The Generations Pass
The generations pass. Time lays to waste
All those that came before, and now we stand
Upon the brink, for which there is foretaste
Awaiting our own turn nature has planned.
I stand upon the bluff, and feel the spray
As water crashes on the rocks below,
Successive waves, that melt into the bay
“In sequent toil” and endless, restless flow.
How many years have waves crashed at this spot?
O, many. I was never at this shore,
Though even out of sight, yet it was not
Unnoticed, as I heard its ceaseless roar
Ever although in childhood came diminished
The sound unto my ears, far-off and faint,
Hearing the old folks talk of those who finished
Their earthly sojourn, tears held in restraint--
Persons whose names held vague significance
Perhaps to me, yet ever more to them,
Spoken with resignation, remonstrance,
Again as flow of tears they try to stem.
The waves keep rushing into shore, the tears
Keep flowing—it is endless, this progression,
That grows familiar over many years,
Yet mostly, which we may avoid to mention.
I hear them talking now, their voices echo
Within the corridors of memory
I hear deep in my mind; talk with respect to
Persons long vanished, whom I may not see,
The names of whom carry vague intimations
Within my mind, but nothing more—and they,
The elders of my tribe whose conversations
I yet recall, they too have gone away.
The elders whom we looked to to secure us
Against Time’s maddening onrush—these have gone,
As now we talk of them, children endure us
Absorbed in their own games, heeding no one.
Memories of the dead, what are they to
Children absorbed most deeply in the moment,
For they know they have better things to do
Nor to their ears do we address our comment.
We talk of years gone by; of persons whom
We knew, who knew us, and who interacted
With us in memories suffused with gloom,
Shared by us not to ever be retracted.
Stories we heard of this or that great-uncle,
Comical scenes, or else more general
Remembered illness, bunion or carbuncle
That caused vexation; how one dressed, stood tall.
Speculate we may on relationships
Between them, two or three, now all deceased,
Remembered incidents, fast spoken quips
That none may replicate; or pants well-creased.
Mostly we may remember but a timbre
Held in the voice, a special kind of laugh,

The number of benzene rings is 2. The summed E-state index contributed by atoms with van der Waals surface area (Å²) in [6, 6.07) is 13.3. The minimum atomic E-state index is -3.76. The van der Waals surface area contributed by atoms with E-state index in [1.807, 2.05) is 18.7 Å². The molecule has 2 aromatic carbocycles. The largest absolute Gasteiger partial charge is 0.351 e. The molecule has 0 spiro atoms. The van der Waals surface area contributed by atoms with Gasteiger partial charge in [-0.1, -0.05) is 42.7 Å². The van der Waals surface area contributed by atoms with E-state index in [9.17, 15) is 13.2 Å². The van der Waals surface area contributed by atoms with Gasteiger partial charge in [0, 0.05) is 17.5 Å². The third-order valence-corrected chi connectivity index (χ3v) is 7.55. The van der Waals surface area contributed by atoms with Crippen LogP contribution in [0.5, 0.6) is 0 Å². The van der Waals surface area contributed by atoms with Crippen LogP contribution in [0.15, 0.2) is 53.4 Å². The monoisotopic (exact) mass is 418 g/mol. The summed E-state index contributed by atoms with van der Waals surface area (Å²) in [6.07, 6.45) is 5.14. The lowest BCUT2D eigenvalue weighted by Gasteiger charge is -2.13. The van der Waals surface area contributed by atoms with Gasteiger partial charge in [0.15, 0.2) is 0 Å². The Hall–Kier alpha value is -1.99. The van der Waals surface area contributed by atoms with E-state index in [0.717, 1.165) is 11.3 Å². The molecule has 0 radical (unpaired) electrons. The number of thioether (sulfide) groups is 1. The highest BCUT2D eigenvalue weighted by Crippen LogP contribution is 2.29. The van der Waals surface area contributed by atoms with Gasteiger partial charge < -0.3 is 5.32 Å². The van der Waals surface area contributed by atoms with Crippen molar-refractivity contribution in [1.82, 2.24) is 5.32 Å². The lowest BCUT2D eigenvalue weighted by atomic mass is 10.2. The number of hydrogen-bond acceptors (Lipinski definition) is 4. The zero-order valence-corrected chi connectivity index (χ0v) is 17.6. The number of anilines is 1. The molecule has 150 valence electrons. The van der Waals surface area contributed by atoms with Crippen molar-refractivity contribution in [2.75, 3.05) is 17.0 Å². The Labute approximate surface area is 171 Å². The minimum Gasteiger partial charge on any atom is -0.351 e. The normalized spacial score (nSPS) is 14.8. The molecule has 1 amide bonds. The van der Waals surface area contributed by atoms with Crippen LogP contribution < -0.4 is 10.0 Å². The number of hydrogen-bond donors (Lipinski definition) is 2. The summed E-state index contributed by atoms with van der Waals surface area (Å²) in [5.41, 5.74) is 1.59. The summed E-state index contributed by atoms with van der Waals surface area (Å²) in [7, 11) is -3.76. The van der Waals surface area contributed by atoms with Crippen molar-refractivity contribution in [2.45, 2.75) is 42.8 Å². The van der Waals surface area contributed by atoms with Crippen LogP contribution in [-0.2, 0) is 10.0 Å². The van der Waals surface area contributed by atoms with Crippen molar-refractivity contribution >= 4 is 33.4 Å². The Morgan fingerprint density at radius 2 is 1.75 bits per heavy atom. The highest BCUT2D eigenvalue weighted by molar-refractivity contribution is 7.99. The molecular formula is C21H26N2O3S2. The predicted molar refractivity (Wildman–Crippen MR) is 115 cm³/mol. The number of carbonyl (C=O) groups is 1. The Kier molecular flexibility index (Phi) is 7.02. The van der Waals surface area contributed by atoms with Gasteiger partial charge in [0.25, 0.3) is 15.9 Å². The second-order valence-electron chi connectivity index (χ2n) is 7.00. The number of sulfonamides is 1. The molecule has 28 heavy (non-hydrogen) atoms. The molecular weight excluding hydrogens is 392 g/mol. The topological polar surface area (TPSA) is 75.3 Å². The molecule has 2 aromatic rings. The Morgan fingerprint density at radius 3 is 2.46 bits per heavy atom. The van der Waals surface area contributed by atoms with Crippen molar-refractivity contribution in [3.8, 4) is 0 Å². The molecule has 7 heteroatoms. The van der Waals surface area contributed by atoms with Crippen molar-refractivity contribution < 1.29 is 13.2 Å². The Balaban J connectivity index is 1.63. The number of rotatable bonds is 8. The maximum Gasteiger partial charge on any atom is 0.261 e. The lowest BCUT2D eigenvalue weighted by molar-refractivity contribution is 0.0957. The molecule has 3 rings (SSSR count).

How they perhaps seemed stiff while we were limber
As children, though we understood not half
Of the dimension of the world they faced
Now changed within our lifetime; the milieu
In which their lives evolved, now laid to waste
Never to be recaptured. We review
What in their lives had been major events,
Disasters, wars, whose consequence was global
By which their lives were touched; or incidents
Personal, small in nature, times in trouble,
Times of uncertainty or which did breach
All prior expectation; or perhaps
We talk about an outing at the beach,
Or family secrets hidden under wraps.
And while we talk, we realize that even
Earth-shattering events, the major wars
Felt by their generation, leave in heaven
The traces of their footprints—other cares
Concern the children of our present era
That has its present wars and ruminations,
While remnants of their stories hardly bear a
Footnote within the histories of nations.
These elders we remember—though they may
Even as we recall them, have been younger
Then than we even find ourselves today
Engaged in reminiscence that makes stronger
The bonds between the living and the dead--
These elders live, if only circumspect
In memories held by the living head
Which we preserve as precious, to protect
And call them forth within our dialogue.
These elders are remembered by few living,
And as the waves crash in and stir a fog
Of misty memory, their forward driving
Endless perpetual in sequent motion,
We stand upon the bluff and contemplate
How out beyond the bay there lies the ocean
So vast our rumination it predate
In all eternity. We feel the rush
Of air that is stirred up upon our faces
Laden with spray, as waters forward crush
Upon the shore, and wear away all traces
Of what had been before. Perhaps this bluff
Upon which we are standing, had been inland
Eons ago, worn by the ocean rough
While there, before our feet, it all had been land
Grassy as where we stand, where now but juts
In the expanse beneath our foot, slabbed crags
Against which ocean water chops and cuts
Driven unto this spot from many leagues.
The air is wonderful, so cold and fresh,
And I, on the abutment, feebly stand,
Aware of the immensity my flesh
And wonder at the breadth of life so spanned.
I think upon the lines and turn them over
Within my mind, that had been written long
Ago in England, at the cliffs of Dover
In which the poet captured in his song
The ageless lamentation dating back
To nights on the Aegean, as he stood
Together with his loved-one, the attack
Of armies in their ignorance which brewed
Far-off forebodings of the threat of war
Intruding not upon the poignancy
Of present moment shared. It seems so far
Away and long ago; yet that same spray
Is felt by us today, the ocean violent,
As we upon the edge of continent
Discuss the past, or present, or stand silent,
Before the ocean’s crash without relent.